Heather Mullinix, Crossville Chronicle
While much of the focus of the Drive to 55 initiative in the state has been on high school graduates, a new program hopes to make it easier for older students to get training to help launch new careers through the Tennessee Reconnect program.
“Beginning Fall 2015, they’ll be able to get the Reconnect, which is wonderful,” said Kara Vanhoy, student services coordinator with the Tennessee College of Applied Technology at Crossville. “The Reconnect is going to help a lot of students.”
The Drive to 55 initiative is focusing on raising the number of Tennesseans with post-secondary certifications or degrees from 32 percent to 55 percent by 2025. Part of that effort is the launch of the Tennessee Promise program, which will provide free tuition to community colleges and TCAT schools for high school graduates beginning with the class of 2015. Tennessee Reconnect will change the Wilder-Neifeh Skills Grant to a last-dollar scholarship to benefit older students. In Cumberland County, more than 21,000 people do not have post-secondary degrees.
The program will offer “last dollar” scholarships for any Tennessee resident, regardless of educational background, to attend any of the state’s 27 TCAT campuses. “Last dollar” means it will cover any tuition costs not covered by other financial aid. Students must be classified as independent students for financial aid purposes, which generally means age 24 or older, married or have kids. The program would cover tuition but not the cost of books.
Those in-demand technical fields include automotive, building construction, administrative office, drafting, collision repair, computer information, early childhood education, electricity, electronics, HVAC, industrial maintenance, machine tool, practical nursing, surgical technology and welding.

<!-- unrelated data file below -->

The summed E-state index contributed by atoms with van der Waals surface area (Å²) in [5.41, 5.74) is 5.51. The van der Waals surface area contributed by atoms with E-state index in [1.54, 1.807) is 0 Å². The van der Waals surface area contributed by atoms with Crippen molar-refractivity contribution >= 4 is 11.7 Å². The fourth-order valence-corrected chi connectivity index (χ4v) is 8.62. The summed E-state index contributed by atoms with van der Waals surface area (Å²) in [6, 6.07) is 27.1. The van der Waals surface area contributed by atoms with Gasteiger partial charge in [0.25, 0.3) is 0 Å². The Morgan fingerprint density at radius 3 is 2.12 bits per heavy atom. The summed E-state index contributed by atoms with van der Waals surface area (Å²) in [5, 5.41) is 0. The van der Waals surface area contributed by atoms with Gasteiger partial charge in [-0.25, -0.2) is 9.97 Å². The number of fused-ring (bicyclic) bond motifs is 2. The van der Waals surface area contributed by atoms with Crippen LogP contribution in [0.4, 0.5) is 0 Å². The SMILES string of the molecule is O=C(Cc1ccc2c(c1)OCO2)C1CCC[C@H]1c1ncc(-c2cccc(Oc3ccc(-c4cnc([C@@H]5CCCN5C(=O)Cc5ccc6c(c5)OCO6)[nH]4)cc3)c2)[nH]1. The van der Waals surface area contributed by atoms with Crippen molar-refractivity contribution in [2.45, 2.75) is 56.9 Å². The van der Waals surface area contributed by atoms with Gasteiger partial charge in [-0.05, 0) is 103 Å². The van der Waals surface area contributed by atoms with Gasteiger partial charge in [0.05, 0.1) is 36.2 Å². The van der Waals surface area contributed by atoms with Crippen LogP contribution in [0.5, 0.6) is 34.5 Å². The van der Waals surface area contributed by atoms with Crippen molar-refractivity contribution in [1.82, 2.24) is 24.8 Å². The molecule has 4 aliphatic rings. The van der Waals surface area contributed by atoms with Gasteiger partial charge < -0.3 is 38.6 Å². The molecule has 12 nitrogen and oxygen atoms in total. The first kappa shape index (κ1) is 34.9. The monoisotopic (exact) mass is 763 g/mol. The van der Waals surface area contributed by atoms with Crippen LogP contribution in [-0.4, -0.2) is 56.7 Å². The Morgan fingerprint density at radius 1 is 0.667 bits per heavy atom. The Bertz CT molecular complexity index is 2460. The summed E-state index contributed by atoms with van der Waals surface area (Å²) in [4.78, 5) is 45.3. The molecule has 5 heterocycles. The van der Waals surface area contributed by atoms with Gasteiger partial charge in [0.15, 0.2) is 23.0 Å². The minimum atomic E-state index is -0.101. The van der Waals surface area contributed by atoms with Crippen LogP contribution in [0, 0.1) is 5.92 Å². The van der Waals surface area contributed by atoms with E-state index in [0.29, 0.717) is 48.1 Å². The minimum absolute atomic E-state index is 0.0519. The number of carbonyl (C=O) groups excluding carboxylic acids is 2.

Tennessee Reconnect will be available to students regardless of their educational background. This is important, Vanhoy explained, because those who have completed degrees previously are not eligible for the federal Pell Grant.
It will also be available to students who may have previously received the HOPE Lottery Scholarship or the Wilder-Neifeh Technical Skills Grant, both funded by the Tennessee lottery. Before, if a student had received any lottery-funded assistance previously, he or she was not eligible for lottery-funded assistance for a new course of study.
“Sometimes, the field you’ve chosen to go into, the job market isn’t good,” said Nunley.
“This way, nobody will have to come up with tuition,” said Vanhoy. “The only thing they’re going to have to pay for is books.”
The website driveto55.org estimates that 47 students at TCAT at Crossville were ineligible for the Wilder-Neifeh Technical Skills Grant in 2012-’13 year because they had received the HOPE scholarship previously. State-wide, more than 1,000 students a year would benefit from the change.
Vanhoy said there is work ongoing to clarify exact rules for how the program will work, taking into consideration how TCAT centers classify students as full time and what constitutes “continuous enrollment.”